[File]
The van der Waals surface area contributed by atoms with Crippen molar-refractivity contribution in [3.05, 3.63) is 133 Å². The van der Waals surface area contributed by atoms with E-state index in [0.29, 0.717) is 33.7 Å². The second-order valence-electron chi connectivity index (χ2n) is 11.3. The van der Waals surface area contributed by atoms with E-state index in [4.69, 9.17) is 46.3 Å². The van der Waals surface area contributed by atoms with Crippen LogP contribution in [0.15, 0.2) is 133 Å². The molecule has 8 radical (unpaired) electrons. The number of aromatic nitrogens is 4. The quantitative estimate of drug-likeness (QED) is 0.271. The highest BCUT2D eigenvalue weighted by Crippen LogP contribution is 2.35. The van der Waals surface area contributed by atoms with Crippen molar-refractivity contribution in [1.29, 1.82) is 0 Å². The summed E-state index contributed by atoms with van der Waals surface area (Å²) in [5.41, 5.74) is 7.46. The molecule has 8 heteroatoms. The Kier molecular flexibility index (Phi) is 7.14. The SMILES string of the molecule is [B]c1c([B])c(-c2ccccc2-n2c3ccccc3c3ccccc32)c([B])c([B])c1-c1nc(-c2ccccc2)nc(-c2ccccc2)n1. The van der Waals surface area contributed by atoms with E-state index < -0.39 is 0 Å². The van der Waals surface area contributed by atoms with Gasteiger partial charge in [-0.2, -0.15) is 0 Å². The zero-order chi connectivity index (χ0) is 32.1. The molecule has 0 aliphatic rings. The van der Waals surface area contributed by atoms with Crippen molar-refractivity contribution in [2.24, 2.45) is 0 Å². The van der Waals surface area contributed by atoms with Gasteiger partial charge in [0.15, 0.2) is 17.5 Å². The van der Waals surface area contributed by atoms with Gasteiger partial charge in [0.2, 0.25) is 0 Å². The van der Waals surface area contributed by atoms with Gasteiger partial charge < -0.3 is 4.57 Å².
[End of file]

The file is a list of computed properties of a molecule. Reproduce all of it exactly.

The van der Waals surface area contributed by atoms with Crippen molar-refractivity contribution in [3.05, 3.63) is 133 Å². The van der Waals surface area contributed by atoms with E-state index in [0.29, 0.717) is 33.7 Å². The second-order valence-electron chi connectivity index (χ2n) is 11.3. The van der Waals surface area contributed by atoms with E-state index in [4.69, 9.17) is 46.3 Å². The van der Waals surface area contributed by atoms with Crippen LogP contribution in [0.15, 0.2) is 133 Å². The molecule has 8 radical (unpaired) electrons. The number of aromatic nitrogens is 4. The quantitative estimate of drug-likeness (QED) is 0.271. The highest BCUT2D eigenvalue weighted by Crippen LogP contribution is 2.35. The van der Waals surface area contributed by atoms with Crippen molar-refractivity contribution in [1.29, 1.82) is 0 Å². The summed E-state index contributed by atoms with van der Waals surface area (Å²) in [5.41, 5.74) is 7.46. The molecule has 8 heteroatoms. The Kier molecular flexibility index (Phi) is 7.14. The SMILES string of the molecule is [B]c1c([B])c(-c2ccccc2-n2c3ccccc3c3ccccc32)c([B])c([B])c1-c1nc(-c2ccccc2)nc(-c2ccccc2)n1. The van der Waals surface area contributed by atoms with E-state index < -0.39 is 0 Å². The van der Waals surface area contributed by atoms with Gasteiger partial charge in [-0.2, -0.15) is 0 Å². The zero-order chi connectivity index (χ0) is 32.1. The molecule has 0 aliphatic rings. The van der Waals surface area contributed by atoms with Crippen molar-refractivity contribution in [2.24, 2.45) is 0 Å². The van der Waals surface area contributed by atoms with Gasteiger partial charge in [0.15, 0.2) is 17.5 Å². The van der Waals surface area contributed by atoms with Gasteiger partial charge in [0.2, 0.25) is 0 Å². The van der Waals surface area contributed by atoms with Gasteiger partial charge < -0.3 is 4.57 Å².